Stacey Isom Campbell to write sister play to “When Mountains Move”
Sometimes a writer stumbles on a gold mine of inspiration, but in one Lee professor's case, that mine is filled with coal.
After writing “When Mountains Move” last semester, Associate Professor of Creative Writing Stacey Isom Campbell is working on something as familiar as it is new.
The play, called “Buffalo Creek,” shares a subject matter and setting with “When Mountains Move” but follows the lives of different people.
Set in 1972, forty years after “When Mountains Move,” “Buffalo Creek” follows a young man named Bailey Seeger. Seeger turns 18 and is, therefore, expected to start working in the coal mine. He does so but finds it to be extremely unsafe.
When the coal waste dam bursts, 100 million gallons of water and coal sludge flood into Buffalo Creek, leaving thousands homeless and over 100 dead. Now, three generations of Seeger’s family must live together in one house as they come to terms with the tragedy these circumstances created.
Campbell said that the themes are similar to those of “When Mountains Move” but heavier on togetherness in the context of family.
“‘Buffalo Creek’ is about the relationships between faith and family, the union and coal company, and the past and present,” Campbell said. “It asks: who do you trust when everyone has betrayed you?”
Campbell was commissioned last semester by Professor of Theatre Dr. Christine Williams to write a play for Lee’s theatre department to produce. The result was “When Mountains Move,” which explored the unjust treatment of Kentucky coal miners during the Great Depression era.
Campbell said she wanted to do something regional that a Lee audience could relate to, so she drew inspiration from her grandfather, a coal miner in the early twentieth century. The events of Black Mountain, Kentucky, may be out of her imagination, but Campbell said the coal miners' plight was real.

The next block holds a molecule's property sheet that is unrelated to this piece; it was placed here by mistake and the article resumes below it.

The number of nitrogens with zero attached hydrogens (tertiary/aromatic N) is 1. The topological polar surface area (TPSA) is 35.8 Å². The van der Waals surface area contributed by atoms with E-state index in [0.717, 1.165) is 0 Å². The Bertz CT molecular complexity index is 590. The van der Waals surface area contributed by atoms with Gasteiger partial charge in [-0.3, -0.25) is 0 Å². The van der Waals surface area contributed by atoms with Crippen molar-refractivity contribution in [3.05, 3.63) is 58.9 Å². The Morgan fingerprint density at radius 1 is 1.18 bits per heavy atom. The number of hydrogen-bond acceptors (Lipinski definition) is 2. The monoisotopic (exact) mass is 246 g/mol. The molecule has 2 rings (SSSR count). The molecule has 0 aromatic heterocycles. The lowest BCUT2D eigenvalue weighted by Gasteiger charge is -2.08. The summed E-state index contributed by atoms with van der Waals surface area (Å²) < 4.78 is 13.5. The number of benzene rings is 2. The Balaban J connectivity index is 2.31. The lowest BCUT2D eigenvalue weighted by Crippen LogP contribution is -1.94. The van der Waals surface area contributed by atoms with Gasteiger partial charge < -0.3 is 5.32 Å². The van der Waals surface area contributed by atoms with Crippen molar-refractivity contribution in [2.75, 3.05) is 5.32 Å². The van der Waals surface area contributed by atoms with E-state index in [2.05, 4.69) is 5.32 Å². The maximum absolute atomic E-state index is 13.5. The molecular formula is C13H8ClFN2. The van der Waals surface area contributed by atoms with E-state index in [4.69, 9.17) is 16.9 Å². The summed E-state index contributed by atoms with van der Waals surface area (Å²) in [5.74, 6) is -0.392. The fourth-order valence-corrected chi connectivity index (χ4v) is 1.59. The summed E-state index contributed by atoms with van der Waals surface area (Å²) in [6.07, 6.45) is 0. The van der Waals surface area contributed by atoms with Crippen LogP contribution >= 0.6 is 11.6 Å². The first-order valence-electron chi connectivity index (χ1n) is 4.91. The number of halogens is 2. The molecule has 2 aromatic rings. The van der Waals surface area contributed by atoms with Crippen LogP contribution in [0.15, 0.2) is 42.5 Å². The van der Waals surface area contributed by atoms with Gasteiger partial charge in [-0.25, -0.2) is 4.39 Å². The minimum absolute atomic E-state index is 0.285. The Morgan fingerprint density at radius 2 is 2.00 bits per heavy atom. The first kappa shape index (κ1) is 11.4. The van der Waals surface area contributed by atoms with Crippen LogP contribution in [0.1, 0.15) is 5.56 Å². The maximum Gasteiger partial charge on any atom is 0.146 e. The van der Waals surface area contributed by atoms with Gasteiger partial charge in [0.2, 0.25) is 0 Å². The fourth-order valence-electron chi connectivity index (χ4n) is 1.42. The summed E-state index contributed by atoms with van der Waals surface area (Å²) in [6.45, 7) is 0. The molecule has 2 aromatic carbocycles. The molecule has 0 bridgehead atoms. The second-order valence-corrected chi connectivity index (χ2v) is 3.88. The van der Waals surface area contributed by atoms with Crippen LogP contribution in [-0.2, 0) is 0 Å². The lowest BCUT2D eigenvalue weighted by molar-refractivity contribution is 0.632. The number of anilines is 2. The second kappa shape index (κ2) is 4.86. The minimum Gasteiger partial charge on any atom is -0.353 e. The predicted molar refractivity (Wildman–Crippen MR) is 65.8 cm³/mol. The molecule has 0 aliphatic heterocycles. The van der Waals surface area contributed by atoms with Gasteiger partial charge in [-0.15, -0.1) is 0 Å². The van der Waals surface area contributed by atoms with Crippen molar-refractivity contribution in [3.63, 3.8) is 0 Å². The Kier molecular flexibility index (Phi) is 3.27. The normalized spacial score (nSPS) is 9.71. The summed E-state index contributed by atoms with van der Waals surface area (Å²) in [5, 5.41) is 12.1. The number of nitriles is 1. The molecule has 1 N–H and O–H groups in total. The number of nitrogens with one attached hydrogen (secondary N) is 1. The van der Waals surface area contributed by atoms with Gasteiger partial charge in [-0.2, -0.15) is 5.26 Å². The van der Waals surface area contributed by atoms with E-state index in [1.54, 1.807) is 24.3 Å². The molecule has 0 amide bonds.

“[‘When Mountains Move’] is fictional, but it is inspired by historical accounts of Harlan in the 1930s, the preacher-miners who secretly helped get [United Mine Workers of America's] support and the oral histories of the people who remember the struggle,” Campbell said. “The story follows the decade-long struggle of the coal miners for the basic human rights denied them in the 1930s.”
Lillie Mae, one the story’s most prominent heroines, is born under unusual circumstances and is believed by her father to have been given a message from God to her people. As Lillie Mae grows up, she searches for this message.
In last semester’s production, junior music major Caroline Byrd played Aunt Nell Coley, a prostitute who finds Jesus and begins to fight for the rights of the working class and for Christianity. She said the play stresses the importance of community in social justice.
“The play emphasizes the importance of unity and togetherness,” Byrd said. “With the people that you love, you can fight for good causes and for the sake of justice and human rights.”
Junior theatre major Stephanie Wolfe played Trisha Bostock, Lillie Mae’s mother and a strong woman who is constantly holding the group together and inspiring them to fight with her for justice. Wolfe said she sees the theme of a common goal uniting even the unlikeliest of allies carrying on as the Black Mountain story continues.
The two actresses described Campbell as relaxed enough to allow artistic freedom and choice within the acting but driven enough to write a great play and have an instrumental hand in its production and success.
“You can tell her creative mind is always going,” Byrd said.
Campbell is setting that mind to work again as she writes “Buffalo Creek” as a spiritual successor to her previous story.
Campbell will continue revising her play and will submit it to a variety of development opportunities. Upon completion, she will enter it into contests. She said she believes “Buffalo Creek” will possibly see a staged reading at Lee but can offer no guarantees.
Until then, Campbell will write and rewrite until her play is finished.